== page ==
Crystallization clarified, researchers report

October 28, 2019

CHAMPAIGN, Ill. -- Researchers from the University of Illinois at Urbana-Champaign and Northwestern University have made it possible to observe and simulate the self-assembly of crystalline materials at a much higher resolution than before.

Using computer modeling and an imaging technique called liquid-phase electron microscopy, the team pinpointed the individual motions of tiny nanoscale particles as they orient themselves into crystal lattices. The work confirms that synthetic nanoparticles - the fundamental building blocks of many synthetic and biological materials - can assemble in ways far more complex than larger particles, the researchers said, and paves the way to more general applications for mineralization, pharmaceuticals, optics and electronics.

The new study, led by Qian Chen, a professor of materials science and engineering at the U. of I., and Erik Luijten, a Northwestern professor of materials science and engineering and of engineering sciences and applied mathematics, is published in the journal Nature Materials.

"Imaging and modeling are routinely performed for particles about 1 micrometer in size," said Luijten, who led the computation modeling portion of the study. "Here, we have newly developed techniques that can do this for particles that are 100 nanometers in size - 10 times smaller than before."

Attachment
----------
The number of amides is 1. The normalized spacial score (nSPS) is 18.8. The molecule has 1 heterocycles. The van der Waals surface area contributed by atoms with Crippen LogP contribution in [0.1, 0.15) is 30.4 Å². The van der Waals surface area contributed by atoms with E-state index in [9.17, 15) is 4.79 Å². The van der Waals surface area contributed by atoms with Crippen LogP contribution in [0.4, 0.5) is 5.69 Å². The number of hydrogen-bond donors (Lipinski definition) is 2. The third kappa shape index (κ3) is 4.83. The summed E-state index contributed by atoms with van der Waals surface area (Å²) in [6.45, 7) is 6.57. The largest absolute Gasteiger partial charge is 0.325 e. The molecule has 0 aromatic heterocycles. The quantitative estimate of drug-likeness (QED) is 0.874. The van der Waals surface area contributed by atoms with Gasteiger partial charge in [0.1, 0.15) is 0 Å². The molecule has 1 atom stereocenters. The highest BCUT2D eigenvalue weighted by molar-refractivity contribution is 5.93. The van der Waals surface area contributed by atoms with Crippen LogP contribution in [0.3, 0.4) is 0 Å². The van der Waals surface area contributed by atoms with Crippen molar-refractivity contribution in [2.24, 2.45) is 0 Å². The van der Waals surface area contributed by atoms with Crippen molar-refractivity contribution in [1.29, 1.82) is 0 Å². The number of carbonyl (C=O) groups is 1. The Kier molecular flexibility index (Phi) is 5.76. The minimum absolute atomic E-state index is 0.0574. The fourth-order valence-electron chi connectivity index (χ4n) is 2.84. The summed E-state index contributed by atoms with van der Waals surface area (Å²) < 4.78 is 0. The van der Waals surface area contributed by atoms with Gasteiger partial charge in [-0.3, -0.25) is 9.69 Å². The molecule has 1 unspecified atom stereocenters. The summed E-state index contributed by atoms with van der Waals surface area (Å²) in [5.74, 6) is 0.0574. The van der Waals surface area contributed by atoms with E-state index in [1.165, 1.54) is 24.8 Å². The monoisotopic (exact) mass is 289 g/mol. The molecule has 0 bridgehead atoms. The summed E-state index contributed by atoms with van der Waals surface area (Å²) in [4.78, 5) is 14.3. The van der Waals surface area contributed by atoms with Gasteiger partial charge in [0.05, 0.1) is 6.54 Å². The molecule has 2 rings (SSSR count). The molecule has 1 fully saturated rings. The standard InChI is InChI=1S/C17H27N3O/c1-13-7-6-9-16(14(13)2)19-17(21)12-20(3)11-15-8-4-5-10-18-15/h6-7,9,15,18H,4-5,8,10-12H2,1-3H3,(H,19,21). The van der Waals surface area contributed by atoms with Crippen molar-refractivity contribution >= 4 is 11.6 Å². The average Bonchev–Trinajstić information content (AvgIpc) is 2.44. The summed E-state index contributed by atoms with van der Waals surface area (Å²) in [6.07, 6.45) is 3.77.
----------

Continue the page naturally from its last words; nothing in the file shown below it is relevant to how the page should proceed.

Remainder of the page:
Because nanoparticles are very small and interact in liquid solutions, verifying their crystallization pathways through direct observation was not possible before liquid-phase electron microscopy, said Chen, who led the experimental portion of the study.

Chen's team performed laboratory experiments using tiny gold prisms in a fluid, watching closely as the particles began to interact with each other.

"The particles begin to stack together and form columns, but they do so in a misaligned manner before finally packing tightly and crystallizing into ordered crystals," said Zihao Ou, a U. of I. graduate student and study co-author.

"What we have observed is an intermediate amorphous phase that occurs along the crystallization pathway for nanoparticles - something not witnessed before this work," Chen said.

However, there are details about crystallization pathways that cannot be measured by imaging alone, the researchers said.

"Our computer simulations, developed by Northwestern University graduate student Ziwei Wang, allow us to sort out the details of the fundamental driving forces behind nanoparticle motion and crystallization," Luijten said. "It turns out that randomness in the orientation of the particles leads to a different type of crystallization on larger-length scales. That is a notion that was suggested by the experimental data, but it really required simulations to confirm this principle."

The researchers envision a wide range of applications for this development, from understanding how proteins self-assemble to the nanoscale physics behind new battery materials, for example.